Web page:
Be Kind. Rewind.
I remember checking out videos from the library and after finishing them removing the video from the VCR and putting them in the rewinder. To this day, I can't hear, "Be kind" without thinking rewind. Today is World Kindness Day according to the Facebook posts and my morning greeting from Alexa. I am tempted to research how long World Kindness Day has been a thing, who started it, and who is celebrating it, but instead, I’m going to refrain from that extraneous research and go with it.
On my recent trip to Seneca Falls, New York, I learned a great deal about kindness and the great impact ordinary individuals can have on the world around them. We arrived in Seneca Falls after sunset. The small downtown area was decorated for Christmas, a gentle snow was falling, and the church bells were ringing out “How Firm a Foundation.” I told my sister that I was reminded of Bedford Falls, the town from It’s a Wonderful Life and she immediately agreed. As we were checking in, the hotel clerk gave us a list of area attractions including the It’s a Wonderful Life Museum. He explained that Seneca Falls is the town that Bedford Falls is based on.
Our days there included a visit to the Women’s Rights Historical Park, Elizabeth Caddy Stanton’s home, William Seward’s home, and Harriet Tubman National Historic Park. In each of these places, we noted the influence of major figures like Anthony, Stanton, Seward, and Tubman, but we also noticed the courage, conviction, and compassion of those whose names will most likely never be included in a national park or museum.
There were countless women who stood up for the rights of others. As I previously wrote, the subject of women’s rights can be controversial, but here we are talking about rights such as property ownership and the right to remove themselves and their children from a dangerous and abusive husband. Women who were not destitute or in danger took upon them the fight that the others in those situations didn’t have the ability to fight.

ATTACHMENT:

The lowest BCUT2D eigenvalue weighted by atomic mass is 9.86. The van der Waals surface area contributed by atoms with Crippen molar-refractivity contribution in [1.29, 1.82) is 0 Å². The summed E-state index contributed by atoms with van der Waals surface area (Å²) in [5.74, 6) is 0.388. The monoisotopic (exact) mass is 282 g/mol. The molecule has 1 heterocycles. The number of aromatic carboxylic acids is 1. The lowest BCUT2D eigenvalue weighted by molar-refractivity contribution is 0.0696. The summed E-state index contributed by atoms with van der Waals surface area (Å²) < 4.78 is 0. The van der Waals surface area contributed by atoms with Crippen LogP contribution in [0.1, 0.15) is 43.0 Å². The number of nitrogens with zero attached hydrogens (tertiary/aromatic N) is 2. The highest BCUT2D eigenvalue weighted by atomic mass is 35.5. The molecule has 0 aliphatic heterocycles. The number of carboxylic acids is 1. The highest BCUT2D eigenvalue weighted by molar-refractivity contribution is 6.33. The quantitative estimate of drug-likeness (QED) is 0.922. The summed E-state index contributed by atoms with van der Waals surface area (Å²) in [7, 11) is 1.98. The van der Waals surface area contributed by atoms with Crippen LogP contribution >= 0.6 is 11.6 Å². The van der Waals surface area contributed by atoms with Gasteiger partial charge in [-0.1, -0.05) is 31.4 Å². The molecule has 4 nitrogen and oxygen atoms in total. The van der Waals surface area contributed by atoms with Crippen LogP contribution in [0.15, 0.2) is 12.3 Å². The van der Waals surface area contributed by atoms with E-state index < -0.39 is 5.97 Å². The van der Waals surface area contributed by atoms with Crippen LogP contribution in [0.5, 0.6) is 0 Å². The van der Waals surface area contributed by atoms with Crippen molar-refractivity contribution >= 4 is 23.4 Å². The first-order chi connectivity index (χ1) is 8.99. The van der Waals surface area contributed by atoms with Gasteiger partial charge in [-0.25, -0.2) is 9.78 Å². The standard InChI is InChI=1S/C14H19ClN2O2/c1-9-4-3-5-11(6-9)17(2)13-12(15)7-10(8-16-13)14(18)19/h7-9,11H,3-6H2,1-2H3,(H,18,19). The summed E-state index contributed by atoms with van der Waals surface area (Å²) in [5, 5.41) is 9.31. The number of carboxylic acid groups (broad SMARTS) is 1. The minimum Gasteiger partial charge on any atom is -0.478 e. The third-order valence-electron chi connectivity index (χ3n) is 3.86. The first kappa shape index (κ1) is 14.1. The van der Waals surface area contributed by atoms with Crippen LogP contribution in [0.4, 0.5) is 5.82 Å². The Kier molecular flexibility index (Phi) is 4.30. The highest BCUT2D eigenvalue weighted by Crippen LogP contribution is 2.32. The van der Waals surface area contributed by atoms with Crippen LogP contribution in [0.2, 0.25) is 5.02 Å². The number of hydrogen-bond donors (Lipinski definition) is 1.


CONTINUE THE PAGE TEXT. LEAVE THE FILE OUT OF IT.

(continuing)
William Seward was a remarkable man who served with Lincoln as Secretary of State but was responsible for doing so much more. One act stood out as particularly significant during our visit. He sold land to Harriet Tubman including a home that she and her parents lived in after their escape from enslavement. This was after the Fugitive Slave Act and before the Emancipation Proclamation so his action was in direct defiance of federal law, but he believed that it was the right thing to do.
Harriet Tubman’s life was full of her kindness to others despite being enslaved and mistreated. Often the word kindness invokes a soft-spoken, gentle manner, but Harriet was kind in a powerful way. She went back into the South thirteen times to rescue her people, ignoring her own safety. She also led troops into combat and freed 750 men, women, and children during a US military action. Retirement was anything but restful. She opened a home for the elderly on her land because the other home for the elderly in Auburn was for whites only. Her home was for everyone. Harriet Tubman exemplified kindness in action.
Our last stop during the trip was at the It’s a Wonderful Life Museum. There we learned the beautiful story behind the movie. Frank Capra stopped in the town after reading the short story which would become the movie. There, while receiving a hair cut from an Italian immigrant, he heard the story of Antonio Varacalli. In 1917, Antonio was a young man working to save up money to bring his family over from war-torn Italy. He watched a woman jump off the bridge in an attempt to commit suicide and jumped in to save her. He succeeded in saving her but lost his life in the process. The town rallied together and collected enough to bring his family to the area. Capra changed the ending of the movie to include the town rallying around George and set the movie in a place that looked like Antonio’s town.
Acts of kindness can be small or large. They can be quiet or they can be bold. This “World Kindness Day” rewind your thoughts to some of the people who have influenced your life. How has their influence changed you? As Clarence observed, “Strange, isn't it? Each man's life touches so many other lives. When he isn't around he leaves an awful hole, doesn't he?” Today, don’t leave a hole. Get in there and influence someone. Maybe a child, maybe the person behind you in line at Starbucks, maybe a future generation.
Capra modeled the bridge in the movie after this bridge in Seneca Falls.
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